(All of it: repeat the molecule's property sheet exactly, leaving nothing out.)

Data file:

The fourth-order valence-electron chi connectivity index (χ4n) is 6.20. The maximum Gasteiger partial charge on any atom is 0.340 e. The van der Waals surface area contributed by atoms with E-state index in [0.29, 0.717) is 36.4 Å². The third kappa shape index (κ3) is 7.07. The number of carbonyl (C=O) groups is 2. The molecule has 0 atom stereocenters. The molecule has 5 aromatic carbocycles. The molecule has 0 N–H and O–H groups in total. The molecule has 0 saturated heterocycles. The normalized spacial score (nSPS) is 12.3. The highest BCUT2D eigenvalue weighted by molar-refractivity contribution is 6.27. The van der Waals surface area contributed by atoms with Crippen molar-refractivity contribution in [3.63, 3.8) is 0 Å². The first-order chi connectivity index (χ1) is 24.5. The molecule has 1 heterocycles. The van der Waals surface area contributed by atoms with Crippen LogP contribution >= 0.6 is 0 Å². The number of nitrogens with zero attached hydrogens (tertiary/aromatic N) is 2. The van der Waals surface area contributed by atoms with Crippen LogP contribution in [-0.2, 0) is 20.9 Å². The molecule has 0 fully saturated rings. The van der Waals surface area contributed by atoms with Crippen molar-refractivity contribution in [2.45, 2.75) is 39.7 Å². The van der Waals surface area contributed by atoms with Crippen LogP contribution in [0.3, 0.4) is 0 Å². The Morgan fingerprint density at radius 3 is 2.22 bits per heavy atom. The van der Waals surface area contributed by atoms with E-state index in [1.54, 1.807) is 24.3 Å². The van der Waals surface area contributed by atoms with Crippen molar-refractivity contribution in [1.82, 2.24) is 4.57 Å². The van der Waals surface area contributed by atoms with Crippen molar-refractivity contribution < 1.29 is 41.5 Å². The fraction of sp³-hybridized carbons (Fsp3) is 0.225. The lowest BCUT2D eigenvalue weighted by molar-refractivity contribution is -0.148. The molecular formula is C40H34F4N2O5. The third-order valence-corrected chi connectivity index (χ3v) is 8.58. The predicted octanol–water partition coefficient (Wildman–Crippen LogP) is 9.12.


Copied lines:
The fourth-order valence-electron chi connectivity index (χ4n) is 6.20. The maximum Gasteiger partial charge on any atom is 0.340 e. The van der Waals surface area contributed by atoms with E-state index in [0.29, 0.717) is 36.4 Å². The third kappa shape index (κ3) is 7.07. The number of carbonyl (C=O) groups is 2. The molecule has 0 atom stereocenters. The molecule has 5 aromatic carbocycles. The molecule has 0 N–H and O–H groups in total. The molecule has 0 saturated heterocycles. The normalized spacial score (nSPS) is 12.3. The highest BCUT2D eigenvalue weighted by molar-refractivity contribution is 6.27. The van der Waals surface area contributed by atoms with Crippen molar-refractivity contribution in [3.63, 3.8) is 0 Å². The first-order chi connectivity index (χ1) is 24.5. The molecule has 1 heterocycles. The van der Waals surface area contributed by atoms with Crippen LogP contribution >= 0.6 is 0 Å². The number of nitrogens with zero attached hydrogens (tertiary/aromatic N) is 2. The van der Waals surface area contributed by atoms with Crippen LogP contribution in [-0.2, 0) is 20.9 Å². The molecule has 0 fully saturated rings. The van der Waals surface area contributed by atoms with Crippen molar-refractivity contribution in [2.45, 2.75) is 39.7 Å². The van der Waals surface area contributed by atoms with Crippen LogP contribution in [0.3, 0.4) is 0 Å². The Morgan fingerprint density at radius 3 is 2.22 bits per heavy atom. The van der Waals surface area contributed by atoms with E-state index in [1.54, 1.807) is 24.3 Å². The van der Waals surface area contributed by atoms with Crippen molar-refractivity contribution in [1.82, 2.24) is 4.57 Å². The van der Waals surface area contributed by atoms with Crippen molar-refractivity contribution < 1.29 is 41.5 Å². The fraction of sp³-hybridized carbons (Fsp3) is 0.225. The lowest BCUT2D eigenvalue weighted by molar-refractivity contribution is -0.148. The molecular formula is C40H34F4N2O5. The third-order valence-corrected chi connectivity index (χ3v) is 8.58. The predicted octanol–water partition coefficient (Wildman–Crippen LogP) is 9.12.